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    Hello thanks for commenting! I agree its important to share your story if you can, Lisa has done a great job with this one! Our hope is that by writing her article, other people will read it and it will help them realise that they are not alone ! x

    Reply
  • October 3, 2015 at 9:42 am
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    PPD or Postpartum Depression as it is called in North America is scary. It does not get enough publicity and every mama who shares their story is helping other mama's who are struggling in he dark. So thank you for sharing! I must have been an awful thing to go through.

    Reply
  • October 3, 2015 at 12:25 pm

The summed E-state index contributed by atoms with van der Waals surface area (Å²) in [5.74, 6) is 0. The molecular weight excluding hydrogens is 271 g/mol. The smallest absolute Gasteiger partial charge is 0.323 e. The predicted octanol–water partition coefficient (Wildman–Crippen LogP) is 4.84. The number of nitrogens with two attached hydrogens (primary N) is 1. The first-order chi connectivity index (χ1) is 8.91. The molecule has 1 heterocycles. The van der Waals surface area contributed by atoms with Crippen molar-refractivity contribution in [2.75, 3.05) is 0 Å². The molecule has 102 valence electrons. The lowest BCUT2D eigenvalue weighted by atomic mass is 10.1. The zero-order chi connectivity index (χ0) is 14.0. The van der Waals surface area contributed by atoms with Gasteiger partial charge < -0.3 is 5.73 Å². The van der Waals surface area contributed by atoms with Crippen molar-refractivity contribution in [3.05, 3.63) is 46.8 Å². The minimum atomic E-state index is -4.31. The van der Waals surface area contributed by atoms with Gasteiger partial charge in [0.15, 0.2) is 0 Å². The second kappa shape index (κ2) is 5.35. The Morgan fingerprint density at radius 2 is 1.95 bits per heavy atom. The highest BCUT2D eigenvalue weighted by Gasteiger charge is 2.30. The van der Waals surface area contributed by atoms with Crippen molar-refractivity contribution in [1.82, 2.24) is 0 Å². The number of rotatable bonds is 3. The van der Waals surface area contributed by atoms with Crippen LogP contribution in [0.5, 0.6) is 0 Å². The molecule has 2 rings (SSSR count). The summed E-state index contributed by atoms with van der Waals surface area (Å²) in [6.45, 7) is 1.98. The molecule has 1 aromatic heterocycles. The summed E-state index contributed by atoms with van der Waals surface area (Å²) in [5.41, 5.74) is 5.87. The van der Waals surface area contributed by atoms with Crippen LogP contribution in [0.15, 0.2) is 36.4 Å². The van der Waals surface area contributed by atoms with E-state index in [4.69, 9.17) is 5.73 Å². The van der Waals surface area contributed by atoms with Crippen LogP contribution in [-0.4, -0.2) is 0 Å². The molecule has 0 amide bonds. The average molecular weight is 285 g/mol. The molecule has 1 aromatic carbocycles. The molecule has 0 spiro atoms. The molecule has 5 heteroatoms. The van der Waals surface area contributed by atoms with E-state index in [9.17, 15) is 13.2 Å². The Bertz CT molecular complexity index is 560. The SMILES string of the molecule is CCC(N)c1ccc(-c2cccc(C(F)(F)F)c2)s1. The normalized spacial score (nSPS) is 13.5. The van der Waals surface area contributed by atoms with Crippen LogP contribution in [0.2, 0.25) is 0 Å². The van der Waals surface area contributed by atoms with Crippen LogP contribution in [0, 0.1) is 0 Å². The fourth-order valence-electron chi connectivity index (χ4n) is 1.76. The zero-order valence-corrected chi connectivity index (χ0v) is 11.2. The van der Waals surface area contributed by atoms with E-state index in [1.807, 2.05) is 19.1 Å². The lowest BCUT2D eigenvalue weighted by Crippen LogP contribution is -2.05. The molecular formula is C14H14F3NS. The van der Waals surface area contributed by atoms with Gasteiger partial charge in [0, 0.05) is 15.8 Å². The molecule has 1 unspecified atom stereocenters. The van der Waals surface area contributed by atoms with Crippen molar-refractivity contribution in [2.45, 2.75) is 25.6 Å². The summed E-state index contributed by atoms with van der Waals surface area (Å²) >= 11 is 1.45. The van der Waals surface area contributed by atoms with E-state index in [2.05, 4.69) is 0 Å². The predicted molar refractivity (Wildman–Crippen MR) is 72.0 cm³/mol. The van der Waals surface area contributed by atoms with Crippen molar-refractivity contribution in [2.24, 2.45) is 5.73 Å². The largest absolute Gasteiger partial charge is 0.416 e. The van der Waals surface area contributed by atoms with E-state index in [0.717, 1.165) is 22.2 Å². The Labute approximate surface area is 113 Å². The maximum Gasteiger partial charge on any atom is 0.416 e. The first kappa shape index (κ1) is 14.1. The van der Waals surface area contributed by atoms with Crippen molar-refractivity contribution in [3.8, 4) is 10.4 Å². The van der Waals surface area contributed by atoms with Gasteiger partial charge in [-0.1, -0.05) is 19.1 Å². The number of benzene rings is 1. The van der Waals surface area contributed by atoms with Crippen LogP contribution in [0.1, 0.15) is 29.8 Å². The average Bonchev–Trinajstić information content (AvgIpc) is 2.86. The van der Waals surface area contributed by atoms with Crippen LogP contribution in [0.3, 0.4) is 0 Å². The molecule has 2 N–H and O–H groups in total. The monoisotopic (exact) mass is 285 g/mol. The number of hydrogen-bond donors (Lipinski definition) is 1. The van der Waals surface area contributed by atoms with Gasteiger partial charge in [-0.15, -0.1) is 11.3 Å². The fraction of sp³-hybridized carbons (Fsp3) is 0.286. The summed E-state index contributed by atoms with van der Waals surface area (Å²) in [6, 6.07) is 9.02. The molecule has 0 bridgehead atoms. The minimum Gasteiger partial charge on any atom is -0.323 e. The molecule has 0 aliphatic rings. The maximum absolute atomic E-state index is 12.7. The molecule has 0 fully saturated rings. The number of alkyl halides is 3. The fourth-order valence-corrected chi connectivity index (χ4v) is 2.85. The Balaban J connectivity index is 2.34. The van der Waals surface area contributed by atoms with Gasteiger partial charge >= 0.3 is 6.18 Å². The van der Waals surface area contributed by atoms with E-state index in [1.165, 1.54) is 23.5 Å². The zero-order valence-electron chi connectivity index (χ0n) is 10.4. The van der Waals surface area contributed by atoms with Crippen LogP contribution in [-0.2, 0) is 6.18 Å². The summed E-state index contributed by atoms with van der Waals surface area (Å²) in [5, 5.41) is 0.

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    Hi guys. I've only just seen all of your comments on here. Thanks so much to the lovely Sarah for allowing me to share my story on here. PND is something that needs to be talked about. I'm glad my own experience can help. Lisa xx

    Reply
  • October 5, 2015 at 8:34 am
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    This is great. There is so much in this story that I have heard time and time again. Post natal depression is nothing to be ashamed of and it is pretty common. It is wonderful to hear it also from the point of view of someone who has come through the other side and learnt from it. Kirsten

    Reply
  • October 6, 2015 at 11:25 am
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    I'm so sorry that you faced all of this as a young mother in a new home. It must have been so hard for you. I too suffered from PND and it is a very cruel illness. I'm so glad that your mum was around to support you. Thank you for linking up to #featurefridays